We are planning to continue creating spaces for connection, reflection and discussion. More information soon. If you’d like to contribute with ideas, please drop us a line at

Creekulum for 5/6s

In close collaboration with 5/6s teacher team, we are now preparing and planning our creekulum program for 5/6 learning area and we are very excited about what’s coming! Uncle Bill Nicholson will deliver the Indigenous Knowledge component, Angela Foley from Merri Creek Management Committee, Briony and Gregory from Scale Free Network and Meg Petrie (Storyteller/ACMI) will be running digital storytelling workshops. Students will start their program at the end of this term and continue as soon as they get back in Term 3! Soon students, parents and/or carers from 5/6 learning area will receive more information and a consent form to send back to school. And we will need parents, carers and/or grandparents volunteering to walkto the creek and join in the sessions. If you have any comments/questions get in touch via email to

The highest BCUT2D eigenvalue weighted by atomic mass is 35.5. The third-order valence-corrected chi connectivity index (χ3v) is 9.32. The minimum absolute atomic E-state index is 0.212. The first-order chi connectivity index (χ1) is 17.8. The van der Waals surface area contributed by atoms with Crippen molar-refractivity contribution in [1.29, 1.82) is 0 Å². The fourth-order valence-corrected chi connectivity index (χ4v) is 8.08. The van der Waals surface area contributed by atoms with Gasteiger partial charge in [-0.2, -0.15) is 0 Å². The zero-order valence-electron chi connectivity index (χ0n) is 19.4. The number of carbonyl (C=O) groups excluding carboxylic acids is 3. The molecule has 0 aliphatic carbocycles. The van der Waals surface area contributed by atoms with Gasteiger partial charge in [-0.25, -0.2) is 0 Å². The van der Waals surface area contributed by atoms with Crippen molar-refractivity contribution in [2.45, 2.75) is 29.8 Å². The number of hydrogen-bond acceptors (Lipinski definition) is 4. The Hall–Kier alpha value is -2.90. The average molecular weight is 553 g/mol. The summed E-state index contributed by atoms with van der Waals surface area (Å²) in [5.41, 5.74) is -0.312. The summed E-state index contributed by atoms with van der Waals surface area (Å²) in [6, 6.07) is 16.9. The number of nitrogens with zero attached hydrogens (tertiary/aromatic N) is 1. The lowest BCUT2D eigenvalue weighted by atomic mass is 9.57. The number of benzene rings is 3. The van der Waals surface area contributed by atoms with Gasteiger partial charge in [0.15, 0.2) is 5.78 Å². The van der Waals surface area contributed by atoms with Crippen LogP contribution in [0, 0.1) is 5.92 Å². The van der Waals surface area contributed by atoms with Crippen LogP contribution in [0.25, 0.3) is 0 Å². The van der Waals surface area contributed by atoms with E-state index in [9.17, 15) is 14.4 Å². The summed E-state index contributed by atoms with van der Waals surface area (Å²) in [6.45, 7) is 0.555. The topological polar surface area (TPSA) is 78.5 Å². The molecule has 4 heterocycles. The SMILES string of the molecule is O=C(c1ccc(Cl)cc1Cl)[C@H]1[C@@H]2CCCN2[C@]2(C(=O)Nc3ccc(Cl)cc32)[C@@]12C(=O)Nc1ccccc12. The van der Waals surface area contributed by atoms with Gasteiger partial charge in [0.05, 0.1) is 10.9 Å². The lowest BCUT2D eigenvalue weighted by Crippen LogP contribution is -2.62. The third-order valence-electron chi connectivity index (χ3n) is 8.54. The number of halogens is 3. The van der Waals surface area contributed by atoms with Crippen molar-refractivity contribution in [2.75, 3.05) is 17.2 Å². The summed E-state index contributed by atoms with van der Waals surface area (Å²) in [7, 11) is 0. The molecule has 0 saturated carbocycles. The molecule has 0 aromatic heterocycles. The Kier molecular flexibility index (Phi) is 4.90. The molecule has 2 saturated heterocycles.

Social media & communications

We have now set an Instagram account of our creekulum project. Follow us in @creekulum_moreland_primary to keep up to date.

Also Marty and Mariko (Isa’s parents) and Tom (Juna’s dad) are making magic with an amazing website/blog and a communication plan. In parallel Chris (Astrid and Thea’s mum) and Emma (Nell’s mum) are preparing a seasonal project plan to have at school and online.

Upstream – Zine

The team at Upstream are getting ready to put issue two to bed. Students from all year levels have so far contributed articles, interviews, games, stories, poems and pictures. The deadline for submissions is now Monday the 17th of June, so if you have something you’ve been thinking about, time to get it done! Contributions can be made to the art room on Monday lunch times, to any of the editors, or to